In yet another sign of the Obama administration's determination to turn the tide in the decades-old icy relationship with Cuba, the U.S. abstained from voting – for the first time in 25 years – on a U.N. resolution condemning the economic embargo against Cuba.

The U.S. always has opposed the resolution.

The move proved popular in the General Assembly.

The announcement by U.S. Ambassador Samantha Power ahead of a vote on the resolution was greeted with applause by its 193 members.

Power said the U.S. was abstaining because of President Barack Obama's new approach to Cuba, but she made clear that the United States "categorically" rejects statements in the resolution suggesting the embargo violated international law.

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She also stressed that abstaining "does not mean that the United States agrees with all of the policies and practices of the Cuban government."

"We do not," Power said. "We are profoundly concerned by the serious human rights violations that the Cuban government continues to commit."

An abstention will effectively pit the Obama administration and Cuba with the world body against the Republican-led Congress, which supports the 55-year-old embargo despite the U.S. resumption of full diplomatic relations with Cuba.

Cuban-American members of Congress, including Senators Marco Rubio and Ted Cruz, both Republicans, and Bob Menendez, a Democrat, as well as Representatives Ileana Ros-Lehtinen and Mario Diaz-Balart, have assailed the Obama administration's decision to restore diplomatic relations, arguing that the Cuban government has taken no steps toward democratic reforms.

Rubio issued a statement shortly after the vote, calling the Obama administration’s series of steps to ease U.S.-Cuba travel and trade restrictions a violation of the embargo and an affront to the people of Cuba.

"The U.S. embargo against Cuba is codified in U.S. law and serves the dual purpose of denying the Castro regime money to fund its repression and giving us leverage to obtain concessions that lead to true and lasting freedom for the Cuban people," Rubio said. "Two years of the Obama administration's Cuba policy have proven this president puts his legacy ahead of the Cuban people's God-given rights, and he believes in squandering leverage in negotiations with the Castros, not in using it."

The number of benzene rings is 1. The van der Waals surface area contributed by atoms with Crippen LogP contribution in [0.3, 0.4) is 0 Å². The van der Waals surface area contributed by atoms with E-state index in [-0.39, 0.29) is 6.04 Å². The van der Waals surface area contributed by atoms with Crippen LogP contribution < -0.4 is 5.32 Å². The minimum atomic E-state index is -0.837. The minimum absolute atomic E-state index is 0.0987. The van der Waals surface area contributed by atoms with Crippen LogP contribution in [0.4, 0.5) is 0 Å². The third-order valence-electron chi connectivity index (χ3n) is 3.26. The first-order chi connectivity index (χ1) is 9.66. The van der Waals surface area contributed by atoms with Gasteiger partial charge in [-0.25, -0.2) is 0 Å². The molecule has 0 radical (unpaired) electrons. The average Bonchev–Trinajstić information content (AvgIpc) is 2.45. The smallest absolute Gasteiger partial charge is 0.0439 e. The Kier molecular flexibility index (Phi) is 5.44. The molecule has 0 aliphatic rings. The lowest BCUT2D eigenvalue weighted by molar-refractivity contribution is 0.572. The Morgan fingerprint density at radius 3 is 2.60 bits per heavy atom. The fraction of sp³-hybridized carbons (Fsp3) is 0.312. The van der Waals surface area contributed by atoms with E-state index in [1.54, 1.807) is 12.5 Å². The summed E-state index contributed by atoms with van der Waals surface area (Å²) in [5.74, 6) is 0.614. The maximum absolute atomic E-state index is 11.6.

Administration officials argue that the embargo failed to push the regime of Raul or Fidel Castro to hold free elections or stop punishing political opposition, and that it was time to try a different approach.

The abstention would be in keeping with the administration's belief that the embargo should be lifted as part of normalizing diplomatic relations with Cuba.

General Assembly resolutions are nonbinding and unenforceable. But the 24-year-old exercise in which the U.N. overwhelmingly votes to condemn the embargo has given Cuba a global stage to demonstrate America's isolation on its Cuba policy.

The administration had considered abstaining from the vote last year, but concluded it could not do so because the resolution did not reflect what it considered to be the spirit of engagement between Obama and Cuban President Raul Castro. The 2015 vote ended up 191-2 to condemn the commercial, economic and financial embargo against Cuba; it was the highest number of votes ever for the measure. Only Israel joined the United States in opposing the resolution.

Obama and Castro announced on Dec. 17, 2014, that they were restoring diplomatic ties, which were broken in 1961 after Fidel Castro took power and installed a communist government.

On July 20 last year, diplomatic relations were restored and embassies of the two countries were reopened, but serious issues remain, especially the U.S. call for human rights on the Caribbean island and claims for expropriated property.

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